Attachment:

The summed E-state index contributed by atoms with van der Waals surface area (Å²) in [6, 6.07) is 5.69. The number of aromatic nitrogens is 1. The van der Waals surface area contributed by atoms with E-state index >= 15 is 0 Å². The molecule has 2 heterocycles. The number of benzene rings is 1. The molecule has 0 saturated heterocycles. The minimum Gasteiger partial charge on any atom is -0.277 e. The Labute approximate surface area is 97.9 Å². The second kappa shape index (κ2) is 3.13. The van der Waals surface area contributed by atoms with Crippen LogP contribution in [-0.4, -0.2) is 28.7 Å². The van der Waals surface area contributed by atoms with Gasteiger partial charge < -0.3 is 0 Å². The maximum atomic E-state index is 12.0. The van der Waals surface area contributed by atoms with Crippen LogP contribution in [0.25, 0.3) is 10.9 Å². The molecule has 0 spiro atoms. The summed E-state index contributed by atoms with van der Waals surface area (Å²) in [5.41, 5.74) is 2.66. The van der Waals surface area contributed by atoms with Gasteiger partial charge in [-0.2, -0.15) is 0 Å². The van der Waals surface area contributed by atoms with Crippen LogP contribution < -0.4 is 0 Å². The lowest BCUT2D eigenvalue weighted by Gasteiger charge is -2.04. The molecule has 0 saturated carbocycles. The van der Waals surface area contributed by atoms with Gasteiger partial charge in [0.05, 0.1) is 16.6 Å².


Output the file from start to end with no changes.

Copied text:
The summed E-state index contributed by atoms with van der Waals surface area (Å²) in [6, 6.07) is 5.69. The number of aromatic nitrogens is 1. The van der Waals surface area contributed by atoms with E-state index >= 15 is 0 Å². The molecule has 2 heterocycles. The number of benzene rings is 1. The molecule has 0 saturated heterocycles. The minimum Gasteiger partial charge on any atom is -0.277 e. The Labute approximate surface area is 97.9 Å². The second kappa shape index (κ2) is 3.13. The van der Waals surface area contributed by atoms with Crippen LogP contribution in [-0.4, -0.2) is 28.7 Å². The van der Waals surface area contributed by atoms with Gasteiger partial charge < -0.3 is 0 Å². The maximum atomic E-state index is 12.0. The van der Waals surface area contributed by atoms with Crippen LogP contribution in [0.25, 0.3) is 10.9 Å². The molecule has 0 spiro atoms. The summed E-state index contributed by atoms with van der Waals surface area (Å²) in [5.41, 5.74) is 2.66. The van der Waals surface area contributed by atoms with Gasteiger partial charge in [-0.2, -0.15) is 0 Å². The van der Waals surface area contributed by atoms with Crippen LogP contribution < -0.4 is 0 Å². The lowest BCUT2D eigenvalue weighted by Gasteiger charge is -2.04. The molecule has 0 saturated carbocycles. The van der Waals surface area contributed by atoms with Gasteiger partial charge in [0.05, 0.1) is 16.6 Å².